Thursday, February 2, 2012

Calendar Plane of the Month, February: Vought Kingfisher

New box art by digital artist Adam Tooby


This month's Airfix calendar plane is the Vought Kingfisher, a model which Triple P remembers building in his very early days of model kit building.  The actor Robin Nedwell,  who starred in the TV series Doctor in the House, once said in an interview that he built many Airfix kits as a boy but had moved on from "model making to making models!"  We have had rather more construction kits than fashion models (although there have been a few!).
.

Original box artwork by Roy Cross


Triple P has always been fascinated by seaplanes, even though his personal experience of them has not been a happy one.  Indeed, we would say that it is abosultely the worst form of aerial transport for a nervous flyer.  Our last flight in a floatplane was flying back from Victoria to Vancouver in 90mph winds.  It is not often that Triple P takes a Vodka Martini at 4.00pm but on that occasion it was sorely needed.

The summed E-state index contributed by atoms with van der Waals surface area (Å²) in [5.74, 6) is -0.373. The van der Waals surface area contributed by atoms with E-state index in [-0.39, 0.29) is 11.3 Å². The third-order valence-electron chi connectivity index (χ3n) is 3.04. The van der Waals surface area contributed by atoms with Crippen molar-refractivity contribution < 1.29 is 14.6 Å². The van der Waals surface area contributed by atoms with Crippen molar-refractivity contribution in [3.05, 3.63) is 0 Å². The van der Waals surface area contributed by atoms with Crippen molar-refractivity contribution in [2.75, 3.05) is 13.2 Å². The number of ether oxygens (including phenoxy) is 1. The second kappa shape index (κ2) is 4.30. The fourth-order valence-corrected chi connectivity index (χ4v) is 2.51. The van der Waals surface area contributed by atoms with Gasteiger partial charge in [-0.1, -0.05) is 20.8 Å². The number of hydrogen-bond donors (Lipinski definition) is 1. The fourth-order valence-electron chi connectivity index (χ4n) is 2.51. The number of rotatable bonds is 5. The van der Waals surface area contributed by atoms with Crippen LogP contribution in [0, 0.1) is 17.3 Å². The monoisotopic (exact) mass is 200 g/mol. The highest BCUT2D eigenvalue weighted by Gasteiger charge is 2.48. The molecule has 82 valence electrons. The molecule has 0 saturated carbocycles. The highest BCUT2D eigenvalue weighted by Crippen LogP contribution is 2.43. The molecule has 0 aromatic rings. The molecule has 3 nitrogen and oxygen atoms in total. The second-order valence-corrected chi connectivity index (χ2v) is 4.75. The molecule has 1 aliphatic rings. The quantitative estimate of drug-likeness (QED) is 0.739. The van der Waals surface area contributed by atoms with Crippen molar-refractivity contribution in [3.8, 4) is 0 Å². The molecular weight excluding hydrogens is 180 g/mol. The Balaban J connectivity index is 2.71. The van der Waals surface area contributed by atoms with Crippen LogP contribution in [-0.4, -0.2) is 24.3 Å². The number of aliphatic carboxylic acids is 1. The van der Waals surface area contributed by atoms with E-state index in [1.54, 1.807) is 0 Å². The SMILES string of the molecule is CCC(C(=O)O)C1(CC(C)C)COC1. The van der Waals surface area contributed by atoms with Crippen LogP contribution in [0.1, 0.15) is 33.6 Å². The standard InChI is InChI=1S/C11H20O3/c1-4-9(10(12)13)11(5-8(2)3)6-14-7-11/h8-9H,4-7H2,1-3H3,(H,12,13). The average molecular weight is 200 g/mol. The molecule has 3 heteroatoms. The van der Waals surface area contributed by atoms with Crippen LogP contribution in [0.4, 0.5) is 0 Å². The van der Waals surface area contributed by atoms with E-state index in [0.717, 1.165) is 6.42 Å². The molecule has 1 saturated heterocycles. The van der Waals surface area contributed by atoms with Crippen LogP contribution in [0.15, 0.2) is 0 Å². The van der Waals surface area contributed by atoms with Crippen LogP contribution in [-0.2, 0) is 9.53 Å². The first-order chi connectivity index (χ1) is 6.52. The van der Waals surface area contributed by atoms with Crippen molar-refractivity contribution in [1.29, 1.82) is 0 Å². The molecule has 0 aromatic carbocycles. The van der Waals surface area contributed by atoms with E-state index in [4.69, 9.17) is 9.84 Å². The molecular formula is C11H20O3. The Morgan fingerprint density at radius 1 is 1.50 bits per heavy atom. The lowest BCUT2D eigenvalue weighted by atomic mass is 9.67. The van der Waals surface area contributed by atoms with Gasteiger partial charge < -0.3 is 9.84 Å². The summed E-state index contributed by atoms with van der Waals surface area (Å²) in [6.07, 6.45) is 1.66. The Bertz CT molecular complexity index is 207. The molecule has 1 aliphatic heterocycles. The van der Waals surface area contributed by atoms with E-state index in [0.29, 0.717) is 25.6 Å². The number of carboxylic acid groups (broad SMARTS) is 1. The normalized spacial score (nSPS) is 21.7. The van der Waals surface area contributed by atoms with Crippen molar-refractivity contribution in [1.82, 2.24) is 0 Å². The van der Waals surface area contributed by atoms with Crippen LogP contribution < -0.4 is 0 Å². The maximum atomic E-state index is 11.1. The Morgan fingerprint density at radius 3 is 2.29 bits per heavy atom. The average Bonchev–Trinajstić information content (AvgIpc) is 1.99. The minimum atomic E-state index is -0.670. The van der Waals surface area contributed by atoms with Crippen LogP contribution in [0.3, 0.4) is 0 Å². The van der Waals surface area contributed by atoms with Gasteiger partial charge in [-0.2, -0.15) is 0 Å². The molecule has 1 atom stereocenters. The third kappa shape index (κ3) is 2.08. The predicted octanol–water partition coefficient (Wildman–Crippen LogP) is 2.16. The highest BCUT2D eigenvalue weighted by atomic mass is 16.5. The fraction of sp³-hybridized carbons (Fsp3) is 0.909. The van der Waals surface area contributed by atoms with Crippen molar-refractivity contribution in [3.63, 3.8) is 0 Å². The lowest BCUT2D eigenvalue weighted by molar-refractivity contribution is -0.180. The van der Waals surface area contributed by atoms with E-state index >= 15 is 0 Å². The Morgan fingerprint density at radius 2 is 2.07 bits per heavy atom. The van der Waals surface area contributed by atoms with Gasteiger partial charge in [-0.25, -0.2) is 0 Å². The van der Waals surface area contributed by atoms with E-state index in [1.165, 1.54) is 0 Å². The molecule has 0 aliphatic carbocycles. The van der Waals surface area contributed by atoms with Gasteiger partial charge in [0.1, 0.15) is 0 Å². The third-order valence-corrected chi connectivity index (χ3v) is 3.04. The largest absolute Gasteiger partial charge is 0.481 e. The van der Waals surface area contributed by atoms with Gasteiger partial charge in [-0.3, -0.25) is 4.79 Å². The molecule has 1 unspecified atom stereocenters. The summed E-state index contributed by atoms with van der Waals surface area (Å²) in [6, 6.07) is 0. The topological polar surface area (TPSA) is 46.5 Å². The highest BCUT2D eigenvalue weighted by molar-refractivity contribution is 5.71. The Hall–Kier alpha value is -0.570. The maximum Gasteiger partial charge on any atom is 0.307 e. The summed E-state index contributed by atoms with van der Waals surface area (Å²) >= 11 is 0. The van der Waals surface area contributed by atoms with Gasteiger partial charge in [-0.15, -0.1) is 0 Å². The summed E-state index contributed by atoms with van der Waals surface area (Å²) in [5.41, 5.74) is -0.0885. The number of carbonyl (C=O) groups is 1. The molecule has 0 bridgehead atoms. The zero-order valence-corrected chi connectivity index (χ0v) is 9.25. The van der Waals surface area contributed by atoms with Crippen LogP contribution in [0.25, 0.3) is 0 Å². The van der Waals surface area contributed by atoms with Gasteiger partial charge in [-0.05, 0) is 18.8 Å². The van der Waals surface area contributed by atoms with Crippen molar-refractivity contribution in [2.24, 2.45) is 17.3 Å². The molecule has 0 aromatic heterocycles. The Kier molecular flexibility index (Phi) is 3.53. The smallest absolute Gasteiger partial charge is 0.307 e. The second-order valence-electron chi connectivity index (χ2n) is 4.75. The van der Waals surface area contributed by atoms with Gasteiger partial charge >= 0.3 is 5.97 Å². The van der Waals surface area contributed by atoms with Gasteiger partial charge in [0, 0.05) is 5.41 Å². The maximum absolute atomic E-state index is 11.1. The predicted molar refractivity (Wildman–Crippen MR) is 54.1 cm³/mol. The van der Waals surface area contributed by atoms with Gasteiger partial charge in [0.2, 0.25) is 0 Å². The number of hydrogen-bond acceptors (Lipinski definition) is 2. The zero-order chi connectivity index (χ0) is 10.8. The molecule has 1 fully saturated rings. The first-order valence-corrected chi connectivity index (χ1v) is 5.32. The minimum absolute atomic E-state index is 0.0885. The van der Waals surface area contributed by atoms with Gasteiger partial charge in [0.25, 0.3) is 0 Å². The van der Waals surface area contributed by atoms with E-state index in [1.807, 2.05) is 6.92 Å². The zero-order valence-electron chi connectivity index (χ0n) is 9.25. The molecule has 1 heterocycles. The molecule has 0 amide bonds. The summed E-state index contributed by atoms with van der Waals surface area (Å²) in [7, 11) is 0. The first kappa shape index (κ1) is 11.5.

The first Kingfisher, which was designed to be launched by catapult from a warship, flew in 1938 and the last in 1958.  Just over 1,500 were built but today here are just eight left (several installed on US museum battleships) but none in flying condition.

Triple P preferred to build models of fighters and bombers but made an exception for this observation aircraft due to its unique shape and the exciting original box painting by Roy Cross.  The kit first appeared in 1967 and we must have built it only a few years later (indeed we recall building another one a few years after that).  The model caused Airfix some design and moulding difficulties because of its complex shape.

Although Cross's version is more action packed we don't think Tooby's version suffers in comparison at all; it's a splendid rendering.